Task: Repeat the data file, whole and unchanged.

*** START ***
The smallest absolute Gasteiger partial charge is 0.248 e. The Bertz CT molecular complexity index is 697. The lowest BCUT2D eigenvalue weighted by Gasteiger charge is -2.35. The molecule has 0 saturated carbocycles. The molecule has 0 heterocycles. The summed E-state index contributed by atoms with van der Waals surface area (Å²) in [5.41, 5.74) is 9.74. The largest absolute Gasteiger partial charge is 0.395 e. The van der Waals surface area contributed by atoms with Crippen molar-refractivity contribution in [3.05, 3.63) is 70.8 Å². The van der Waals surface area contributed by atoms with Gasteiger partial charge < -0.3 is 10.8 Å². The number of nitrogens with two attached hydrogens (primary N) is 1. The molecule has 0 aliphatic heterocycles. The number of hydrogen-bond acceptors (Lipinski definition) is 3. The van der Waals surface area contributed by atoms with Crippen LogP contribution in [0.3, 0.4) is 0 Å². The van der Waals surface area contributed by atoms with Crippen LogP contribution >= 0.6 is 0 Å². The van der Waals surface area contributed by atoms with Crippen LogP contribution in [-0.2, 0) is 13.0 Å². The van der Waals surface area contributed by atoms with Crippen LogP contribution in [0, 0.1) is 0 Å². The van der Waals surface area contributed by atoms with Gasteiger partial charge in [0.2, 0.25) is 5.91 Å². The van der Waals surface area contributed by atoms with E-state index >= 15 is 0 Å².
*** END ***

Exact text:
The smallest absolute Gasteiger partial charge is 0.248 e. The Bertz CT molecular complexity index is 697. The lowest BCUT2D eigenvalue weighted by Gasteiger charge is -2.35. The molecule has 0 saturated carbocycles. The molecule has 0 heterocycles. The summed E-state index contributed by atoms with van der Waals surface area (Å²) in [5.41, 5.74) is 9.74. The largest absolute Gasteiger partial charge is 0.395 e. The van der Waals surface area contributed by atoms with Crippen molar-refractivity contribution in [3.05, 3.63) is 70.8 Å². The van der Waals surface area contributed by atoms with Gasteiger partial charge < -0.3 is 10.8 Å². The number of nitrogens with two attached hydrogens (primary N) is 1. The molecule has 0 aliphatic heterocycles. The number of hydrogen-bond acceptors (Lipinski definition) is 3. The van der Waals surface area contributed by atoms with Crippen LogP contribution in [0.3, 0.4) is 0 Å². The van der Waals surface area contributed by atoms with Crippen LogP contribution >= 0.6 is 0 Å². The van der Waals surface area contributed by atoms with Crippen LogP contribution in [-0.2, 0) is 13.0 Å². The van der Waals surface area contributed by atoms with Crippen LogP contribution in [0, 0.1) is 0 Å². The van der Waals surface area contributed by atoms with Gasteiger partial charge in [0.2, 0.25) is 5.91 Å². The van der Waals surface area contributed by atoms with E-state index >= 15 is 0 Å².